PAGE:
Originally posted by RioRico I was going to object, noting that my 10-17 and 16/2.8 and 21/3.8 lenses produce image circles rather greater than their FL's, else they couldn't fill HF frames let alone FF. Then [lightbulb goes off inside head!] I realized: retrofocus groups! The RF elements spread the image to project it onto the required frame. And EL's don't have RF groups, so the IC:FL relationship holds for such simpler lenses.

Out of curiosity, where do you derive that relationship? I've just scanned a pile of optics PDFs and the term "image circle" is hard to find. My rough gargling for IMAGE.CIRCLE FOCAL.LENGTH hasn't turned up anything. Can you point me to a reference?

Look for "natural vignetting", like at

Vignetting or

Testing Camera Lenses - Vignetting - Bob Atkins Photography *I can't recall ever having seen "Natural Vignetting" and "Image Circle"explicitly related!* **nb**..Here's one!

http://books.google.com/books?id=cuzYl4hx-B8C&pg=PA134&lpg=PA134&dq=natural+...circle&f=false
It is geometric optics.

1) Light intensity falls with the inverse square of distance from a source, and the inverse distance from the aperture to the sensor changes as cos_squared(angle from optic axis).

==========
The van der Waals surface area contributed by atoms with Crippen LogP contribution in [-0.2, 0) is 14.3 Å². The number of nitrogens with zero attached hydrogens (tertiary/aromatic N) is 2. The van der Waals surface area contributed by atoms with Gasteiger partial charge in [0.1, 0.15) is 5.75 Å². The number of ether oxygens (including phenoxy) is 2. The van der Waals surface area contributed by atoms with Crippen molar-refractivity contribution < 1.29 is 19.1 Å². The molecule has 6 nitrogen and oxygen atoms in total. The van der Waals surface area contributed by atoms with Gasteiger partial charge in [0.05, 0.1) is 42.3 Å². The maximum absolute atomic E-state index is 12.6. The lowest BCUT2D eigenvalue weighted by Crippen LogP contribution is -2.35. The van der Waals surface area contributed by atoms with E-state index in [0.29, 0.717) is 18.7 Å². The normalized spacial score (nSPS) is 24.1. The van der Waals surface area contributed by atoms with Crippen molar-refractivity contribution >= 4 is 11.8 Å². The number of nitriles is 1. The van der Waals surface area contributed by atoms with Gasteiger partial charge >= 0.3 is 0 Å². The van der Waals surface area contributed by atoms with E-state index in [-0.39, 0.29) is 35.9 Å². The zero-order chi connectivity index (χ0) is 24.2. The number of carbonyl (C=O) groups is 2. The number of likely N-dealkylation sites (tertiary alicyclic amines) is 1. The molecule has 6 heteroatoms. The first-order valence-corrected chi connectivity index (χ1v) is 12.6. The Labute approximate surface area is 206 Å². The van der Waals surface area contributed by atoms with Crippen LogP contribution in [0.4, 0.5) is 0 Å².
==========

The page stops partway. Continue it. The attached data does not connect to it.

2) If you look at an aperture from an angle , the apparent area of the aperture falls as cos(angle from normal =angle from optic axis)

3) If light strikes a sensor plane at an angle, the intensity is reduced by cos(angle from from normal = angle from optic axis)

Putting these factors together yields the "Natural Vignetting" equation:

Relative_Intensity = Cos_fourth_power(angle from optic axis)

The angle from the optic axis can be expressed in terms of image circle diameter and distance from the aperture as:

Angle_from_optic _axis = arctan(Image_circle_diameter/2focal_distance)

I think Natural vignetting is basically why the registration distance for most all cameras is similar to the image plane diagonal (image plane diagonal=image circle diameter). (

**nb** RioRico points out that this is incorrect - SLR's registration distance is large to allow for mirror motion.)

I think a good way to understand RetroFocus groups is that they serve to move the aperture away from the image plane specifically to avoid natural vignetting. It contributes to the cost of wide angle lenses.

Dave

PS I think this simple, physical phenomenon explains a lot about why optics systems are the way they are in both natural and technological worlds.

here's some numbers for illustration:

at image_diameter=focal_distance, angle from optic axis = arctan(1/2)=26.56 degrees.

at 26.56 degrees, relative brightness=cos^4(26.56)=0.64

*ie, about 2/3*
at image_diameter=3/4 focal distance, angle from optic axs = arctan(3/8)=20.56 degrees.

at 20.56 degrees, relative brightness=cos^4(20.56)=0.77

*ie, about 3/4*